Elementary teachers join in peer coaching program

October 05, 1994|By Anne Haddad | Anne Haddad,Sun Staff Writer

Hampstead and Manchester elementary schools are joining in a program that allows teachers from one building to pair up with teachers in the other and coach each other on better ways to do their jobs.

Principals of the two schools heard their teachers saying they wanted more opportunities for professional feedback in nonthreatening ways, in addition to the evaluation that administrators do.

So Hampstead Principal Judy Walker and Manchester Principal Robert Bruce wrote a grant request to the county superintendent.

They got $4,653.

The money will pay for substitutes to cover teachers' classes while they go to observe the partner teacher in the other school.

"You get to see how someone else sets up their classroom," said Mary Alice Steger, an 18-year teacher at Manchester Elementary School.

Ms. Steger was a co-chairman of the school's improvement team that sought a program for cross-fertilization of ideas and teaching methods.

"After being in your own room for a while by yourself, you kind of do your own thing," Ms. Steger said. "You look at someone else and say, yeah, I could do it that way, too."

This grant and the program will make formal the relationship and give teachers more time to observe each other and talk.

But that already happens informally.

For example, Hampstead fourth-grade teacher Lisa Passarello learned a new strategy from her counterpart at Manchester Elementary School last year.

Teacher Carolyn Phillips at Manchester puts up a big time line on her walls and charts events on it as the children study them in their Maryland history units.

"That's something that's not in the curriculum guide, but that she does," Ms. Passarello said.

So this year, Ms. Passarello is trying it.

"It's really working well," she said. "The children see 1994 and they don't realize 1634, when people first started coming to Maryland, was so long ago until they see it on the time line."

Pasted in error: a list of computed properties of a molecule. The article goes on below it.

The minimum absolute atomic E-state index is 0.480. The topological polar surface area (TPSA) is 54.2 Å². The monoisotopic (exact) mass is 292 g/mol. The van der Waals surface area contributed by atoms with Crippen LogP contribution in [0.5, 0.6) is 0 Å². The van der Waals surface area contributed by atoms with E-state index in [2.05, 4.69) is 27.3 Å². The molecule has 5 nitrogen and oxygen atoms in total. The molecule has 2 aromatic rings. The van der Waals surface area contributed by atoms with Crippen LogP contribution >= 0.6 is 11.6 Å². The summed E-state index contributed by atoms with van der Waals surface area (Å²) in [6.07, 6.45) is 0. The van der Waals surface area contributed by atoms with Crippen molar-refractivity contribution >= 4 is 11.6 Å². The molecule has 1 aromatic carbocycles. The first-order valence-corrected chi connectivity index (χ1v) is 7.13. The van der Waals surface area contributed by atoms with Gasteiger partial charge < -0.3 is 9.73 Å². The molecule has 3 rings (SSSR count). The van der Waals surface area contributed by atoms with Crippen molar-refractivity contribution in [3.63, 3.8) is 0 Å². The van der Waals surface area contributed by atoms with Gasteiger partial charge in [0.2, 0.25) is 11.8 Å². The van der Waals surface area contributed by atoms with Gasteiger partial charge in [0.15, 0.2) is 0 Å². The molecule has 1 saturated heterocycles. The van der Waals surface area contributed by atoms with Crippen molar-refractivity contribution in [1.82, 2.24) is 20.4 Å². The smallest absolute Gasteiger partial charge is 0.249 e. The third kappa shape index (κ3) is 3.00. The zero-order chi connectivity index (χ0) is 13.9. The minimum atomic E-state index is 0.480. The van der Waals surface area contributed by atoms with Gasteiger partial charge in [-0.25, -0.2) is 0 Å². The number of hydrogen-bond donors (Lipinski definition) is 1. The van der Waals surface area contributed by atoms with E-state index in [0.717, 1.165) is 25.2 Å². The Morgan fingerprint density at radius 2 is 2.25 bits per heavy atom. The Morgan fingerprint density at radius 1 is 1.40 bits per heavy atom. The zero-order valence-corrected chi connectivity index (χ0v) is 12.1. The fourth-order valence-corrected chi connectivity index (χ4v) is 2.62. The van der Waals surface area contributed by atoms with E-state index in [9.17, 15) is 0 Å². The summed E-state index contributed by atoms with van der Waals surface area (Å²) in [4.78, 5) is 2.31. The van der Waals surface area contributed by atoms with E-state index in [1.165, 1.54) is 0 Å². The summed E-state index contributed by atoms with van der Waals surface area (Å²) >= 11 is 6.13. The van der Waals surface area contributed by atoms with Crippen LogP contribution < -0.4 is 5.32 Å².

The program is voluntary.

After a few meetings during the fall, teachers who want to pair up as peer coaches will each spend two to three days next semester visiting their partners.

"Children learn best in a positive, supportive environment, and that extends to teachers," Mr. Bruce said.

"Student achievement between two schools should not be a competition. It should be collaborative," he added.

Mr. Bruce and Ms. Walker said the program is built on the belief that teachers have a wealth of expertise they can share with each other.

"Sometimes you just have to get out of the way and let teachers teach, and we believe this will do that," Mr. Bruce said.

The theme for the teacher pairing and training is a copyrighted nationwide model called Dimensions of Learning.

All Carroll County schools subscribe to the model and incorporate it into their school-improvement efforts.

For example, the first "dimension" involves the classroom environment, such as fostering a positive attitude among children so that they can learn better, said Monica Smith, assistant principal at Hampstead.

The second and third dimensions involve the way children think, the content of the classroom activities and higher-level thinking skills.

Because each of the two schools was going to be studying this model anyway, they decided last year to start joint training sessions, and the idea for the coaching program grew from that.

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